• Welcome to the Chronicle Forums.
    Please complete your profile. The forums and the rest of www.chronofhorse.com has single sign-in, so your log in information for one will automatically work for the other. Disclaimer: The opinions expressed here are the views of the individual and do not necessarily reflect the views and opinions of The Chronicle of the Horse.

Announcement

Collapse

Forum rules and no-advertising policy

As a participant on this forum, it is your responsibility to know and follow our rules. Please read this message in its entirety.

Board Rules

1. You’re responsible for what you say.
As outlined in Section 230 of the Communications Decency Act, The Chronicle of the Horse and its affiliates, as well Jelsoft Enterprises Ltd., the developers of vBulletin, are not legally responsible for statements made in the forums.

This is a public forum viewed by a wide spectrum of people, so please be mindful of what you say and who might be reading it—details of personal disputes are likely better handled privately. While posters are legally responsible for their statements, the moderators may in their discretion remove or edit posts that violate these rules. Users have the ability to modify or delete their own messages after posting, but administrators generally will not delete posts, threads or accounts upon request.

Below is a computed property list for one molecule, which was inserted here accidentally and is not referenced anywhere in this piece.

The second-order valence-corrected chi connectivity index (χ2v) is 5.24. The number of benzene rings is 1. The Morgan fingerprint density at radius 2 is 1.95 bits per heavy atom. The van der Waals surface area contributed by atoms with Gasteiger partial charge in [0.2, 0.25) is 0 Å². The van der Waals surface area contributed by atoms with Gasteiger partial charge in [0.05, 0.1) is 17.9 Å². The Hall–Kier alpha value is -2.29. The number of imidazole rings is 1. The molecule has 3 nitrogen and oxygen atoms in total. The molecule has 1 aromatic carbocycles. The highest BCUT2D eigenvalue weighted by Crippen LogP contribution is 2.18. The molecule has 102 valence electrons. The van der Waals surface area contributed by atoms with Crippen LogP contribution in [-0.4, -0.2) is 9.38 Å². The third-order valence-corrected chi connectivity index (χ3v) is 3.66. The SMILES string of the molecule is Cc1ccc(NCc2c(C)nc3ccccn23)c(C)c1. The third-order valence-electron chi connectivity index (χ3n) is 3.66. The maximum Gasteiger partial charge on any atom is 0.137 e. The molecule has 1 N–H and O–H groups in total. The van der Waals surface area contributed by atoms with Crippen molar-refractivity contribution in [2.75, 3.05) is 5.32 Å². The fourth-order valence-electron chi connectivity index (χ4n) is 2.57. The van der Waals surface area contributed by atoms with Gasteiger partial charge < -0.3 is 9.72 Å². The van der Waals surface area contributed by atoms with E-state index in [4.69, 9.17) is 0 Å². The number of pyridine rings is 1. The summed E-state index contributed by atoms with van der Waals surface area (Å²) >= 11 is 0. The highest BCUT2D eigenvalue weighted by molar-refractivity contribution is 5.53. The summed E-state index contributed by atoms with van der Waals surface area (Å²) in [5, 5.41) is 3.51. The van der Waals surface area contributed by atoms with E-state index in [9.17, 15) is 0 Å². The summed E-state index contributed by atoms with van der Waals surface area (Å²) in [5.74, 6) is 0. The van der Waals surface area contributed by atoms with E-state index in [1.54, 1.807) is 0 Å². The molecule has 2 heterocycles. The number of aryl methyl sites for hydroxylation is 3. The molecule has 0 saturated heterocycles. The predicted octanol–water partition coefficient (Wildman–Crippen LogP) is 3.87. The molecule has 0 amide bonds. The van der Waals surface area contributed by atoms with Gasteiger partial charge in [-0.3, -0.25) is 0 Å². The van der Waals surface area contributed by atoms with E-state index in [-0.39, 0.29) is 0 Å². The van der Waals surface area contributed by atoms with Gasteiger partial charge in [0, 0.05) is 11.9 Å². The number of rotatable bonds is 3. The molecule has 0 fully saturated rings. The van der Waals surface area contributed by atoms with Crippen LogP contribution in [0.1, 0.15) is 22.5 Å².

Outright inflammatory, vulgar, harassing, malicious or otherwise inappropriate statements and criminal charges unsubstantiated by a reputable news source or legal documentation will not be tolerated and will be dealt with at the discretion of the moderators.

2. Conversations in horse-related forums should be horse-related.
The forums are a wonderful source of information and support for members of the horse community. While it’s understandably tempting to share information or search for input on other topics upon which members might have a similar level of knowledge, members must maintain the focus on horses.

3. Keep conversations productive, on topic and civil.
Discussion and disagreement are inevitable and encouraged; personal insults, diatribes and sniping comments are unproductive and unacceptable. Whether a subject is light-hearted or serious, keep posts focused on the current topic and of general interest to other participants of that thread. Utilize the private message feature or personal email where appropriate to address side topics or personal issues not related to the topic at large.

4. No advertising in the discussion forums.